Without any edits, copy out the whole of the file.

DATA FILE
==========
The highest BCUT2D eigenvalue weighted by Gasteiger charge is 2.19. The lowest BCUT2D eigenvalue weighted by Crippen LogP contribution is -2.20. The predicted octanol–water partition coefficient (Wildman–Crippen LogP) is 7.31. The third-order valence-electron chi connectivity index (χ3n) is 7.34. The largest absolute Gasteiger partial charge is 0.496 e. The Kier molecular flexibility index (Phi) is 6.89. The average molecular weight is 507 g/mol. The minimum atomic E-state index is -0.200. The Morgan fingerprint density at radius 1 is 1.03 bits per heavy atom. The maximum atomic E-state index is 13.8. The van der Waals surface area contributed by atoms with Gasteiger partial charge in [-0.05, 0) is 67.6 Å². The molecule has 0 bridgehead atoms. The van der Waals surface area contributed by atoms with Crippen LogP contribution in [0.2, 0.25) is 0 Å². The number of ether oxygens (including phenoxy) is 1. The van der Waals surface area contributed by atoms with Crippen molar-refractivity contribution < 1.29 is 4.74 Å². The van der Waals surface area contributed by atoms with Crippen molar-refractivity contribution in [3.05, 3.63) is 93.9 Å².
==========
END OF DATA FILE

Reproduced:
The highest BCUT2D eigenvalue weighted by Gasteiger charge is 2.19. The lowest BCUT2D eigenvalue weighted by Crippen LogP contribution is -2.20. The predicted octanol–water partition coefficient (Wildman–Crippen LogP) is 7.31. The third-order valence-electron chi connectivity index (χ3n) is 7.34. The largest absolute Gasteiger partial charge is 0.496 e. The Kier molecular flexibility index (Phi) is 6.89. The average molecular weight is 507 g/mol. The minimum atomic E-state index is -0.200. The Morgan fingerprint density at radius 1 is 1.03 bits per heavy atom. The maximum atomic E-state index is 13.8. The van der Waals surface area contributed by atoms with Gasteiger partial charge in [-0.05, 0) is 67.6 Å². The molecule has 0 bridgehead atoms. The van der Waals surface area contributed by atoms with Crippen LogP contribution in [0.2, 0.25) is 0 Å². The number of ether oxygens (including phenoxy) is 1. The van der Waals surface area contributed by atoms with Crippen molar-refractivity contribution < 1.29 is 4.74 Å². The van der Waals surface area contributed by atoms with Crippen molar-refractivity contribution in [3.05, 3.63) is 93.9 Å².